Devoured in their whole, crisp state with a squeeze of lime, school prawns done well like this are just about my favourite seafood starter.

Crispy cased Berkshire pig jowls, truffle mash
The pig jowl dish sounded too interesting to ignore, served as two crisp rolls split in half encasing pulled meat from Berkshire pigs' cheeks.

The "spring rolls" were oily, though considering a fatty cut of pig that's then deep fried, I shouldn't have expected any less.

Crispy cased Berkshire pig jowls, truffle mash
The truffle mash was a comfort, despite being a bit odd as part of a share plate. Indeed, something more refreshing to cut through the richness of the pork jowl may have reduced the dish's sense of gluttony.

Chilli salt & pepper squid, black ink, finger lime aioli
Café del Mar's jaw-dropper rendition of Sydney's favourite salt and pepper squid was impressive in both appearance and taste.

Chilli salt & pepper squid, black ink
Inky black on the surface, it was a bit of a scary proposition but the tender pieces of squid were anything but. The squid was livened up with sliced red chillies in a salt and pepper seasoning, with zingy finger lime aioli served alongside.

Chick pea and cumin crusted quail, shaved baby fennel, blood orange
The quail dish presented one plump quartered bird, deep fried in a chick pea and cumin batter.

Like a really fancy take on KFC, the medium-rare cooked quail was served on a sprightly salad of shaved baby fennel, blood orange segments and parsley; making for a fantastically fresh and moreish dish that was perfect for sharing between four.

Café del Mar-tini
We ended our lunch session with drinks in the sun, with my choice of the Café del Mar-tini serving well as a sweet dessert too.

Featuring Ciroc coconut vodka, pineapple, basil and lime, it was like a clean, fresh take on a piña colada with just as much sweetness as the original.

Outdoor balcony bar
With a DJ at the far end of the outdoor balcony, the music noticeably picked up in volume at about 2pm when Sunday Sessions commenced, with a less chilled and much more made/dressed-up crowd taking over the balcony.

Conversation became impossible at this point, especially when seated directly beneath an outdoor speaker, and people watching/gawking took over, which was a pretty chilled out way to spend a Sunday afternoon.

Café del Mar Sydney front entrance
There are plans in train to open Café del Mar venues at other waterfront locations around Australia, but in the meantime, Café del Mar Sydney is the sunset, chill-out place to be.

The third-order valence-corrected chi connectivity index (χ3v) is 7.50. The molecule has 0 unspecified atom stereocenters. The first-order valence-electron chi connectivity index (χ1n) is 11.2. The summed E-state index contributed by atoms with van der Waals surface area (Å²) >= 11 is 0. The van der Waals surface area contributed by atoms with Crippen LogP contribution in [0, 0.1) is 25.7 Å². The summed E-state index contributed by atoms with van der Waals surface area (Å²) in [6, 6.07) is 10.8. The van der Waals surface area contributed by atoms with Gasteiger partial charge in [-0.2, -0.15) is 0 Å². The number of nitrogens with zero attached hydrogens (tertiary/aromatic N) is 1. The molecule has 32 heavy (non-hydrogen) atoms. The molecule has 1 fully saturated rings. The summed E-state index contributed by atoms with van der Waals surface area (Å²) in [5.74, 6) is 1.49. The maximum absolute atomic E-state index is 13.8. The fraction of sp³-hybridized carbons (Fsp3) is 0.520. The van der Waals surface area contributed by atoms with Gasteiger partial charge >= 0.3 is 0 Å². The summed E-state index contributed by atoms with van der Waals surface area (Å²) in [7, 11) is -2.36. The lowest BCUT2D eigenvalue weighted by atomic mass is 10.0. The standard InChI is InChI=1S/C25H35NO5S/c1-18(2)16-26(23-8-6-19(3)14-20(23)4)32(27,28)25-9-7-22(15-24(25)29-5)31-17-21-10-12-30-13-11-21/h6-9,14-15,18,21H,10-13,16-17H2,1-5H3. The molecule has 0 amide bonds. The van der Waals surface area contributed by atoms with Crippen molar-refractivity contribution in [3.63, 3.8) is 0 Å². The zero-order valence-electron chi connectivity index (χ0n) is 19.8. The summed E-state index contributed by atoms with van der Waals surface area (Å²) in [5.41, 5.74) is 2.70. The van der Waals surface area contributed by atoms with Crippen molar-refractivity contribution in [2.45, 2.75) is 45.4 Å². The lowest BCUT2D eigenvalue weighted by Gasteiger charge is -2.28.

Food, booze and shoes dined at Café del Mar Sydney with credit, with thanks to Agency G.

Cafe del Mar on Urbanspoon

Monday, April 14, 2014

The Stinking Bishops: Smells good to the cheese fiends

Cheese fiends. There are lots of us out there. We will happily eat a hunk of cheese with crackers or bread and some fresh or dried fruit, and call that a meal. Add a glass of red wine and it's a complete, balanced meal.

The cheese fiends of the inner west are rejoicing with the recent opening of The Stinking Bishops at the Newtown end of Enmore Road. Cheese, charcuterie, wine - it's like they've recreated my last meal in a new, hip shop space beneath a block of low-rise apartments.

Cheese from The Stinking Bishops, Enmore Road, Newtown
Named after Britain's smelliest cheese, The Stinking Bishops is a neighbourhood cheese and wine bar and retailer that exudes a passion for cheese and all the great eats that belong alongside a cheesy feast.

Cheese menu board
A chalk board displays a changing menu of more than 20 imported and Australian cheeses - all available for consumption in the venue or for take-home indulgence.

Cheese fridge
An open cheese fridge behind the counter seating displays a delectable range of curd offerings alongside Salumi Australia and other hanging charcuterie.

Seating for groups is a little limited with just one larger table and a table for two up the front, while counter seating and and a bench table up against the wall offer stool seating, ideal for lazy Golden Cobra coffees, glasses of wine and of course, cheese nibbling.

Duck liver pate
At the counter, we started with the full range of red wines by the glass among four of us, accompanied by a brick of duck liver pate.

With credit given to Redfern's Eathouse Diner, the creamy, liver-y pate was densely flavoured with a nicely contrasting jelly layer; served with fresh Grain Organic sourdough bread and a sweet jammy condiment.

Cheese board
The main game has to be the cheese boards, which come in two, three or four cheese sizes. Diners can choose any of the cheeses from the menu to have on their board, with the serving sizes adjusted for any of the more expensive, imported cheeses.

Choosing one from each white mould, washed rind, hard and blue mould categories, we had a rather French board of the deliciously nutty Marcel Petite comte, not-so-stinky Époisses, Delice du Cremier, and the Irish Grubb Cashel Blue.

The cheeses are served with a fabric basket generously filled with more sourdough bread, fancily branded crackers, dried muscatels and a slice of a jammy fig and walnut log. In all, happiness on a wooden board.

Charcuterie board
There is more wine and happiness to be had with the charcuterie selection that showcases some fine Aussie produce. I can never go past the Salumi Australia nduja spicy salami paste, even though the chilli heat is absolutely ferocious.

Also available in two, three or four meat selections, we added to our charcuterie board fennel salami, fat-edged cured pork cheek and streaky smoked wagyu whichwas like a creamy, fatty corned beef that was made to be with sliced pickled gherkins.

Comte at home
Over a few boards of food and glasses of red, we whiled away a rainy afternoon quite idyllically at The Stinking Bishops. It has got its positioning down pat: cheese, wine, charcuterie and more substantial eats that are simple and soulful; all extremely well designed for the so-hip-it's-not neighbourhood.

It's only improved with, say, a huge chunk of the Marcel Petite comte to take home - with that, The Stinking Bishops sure smell good to me.

The Stinking Bishops on Urbanspoon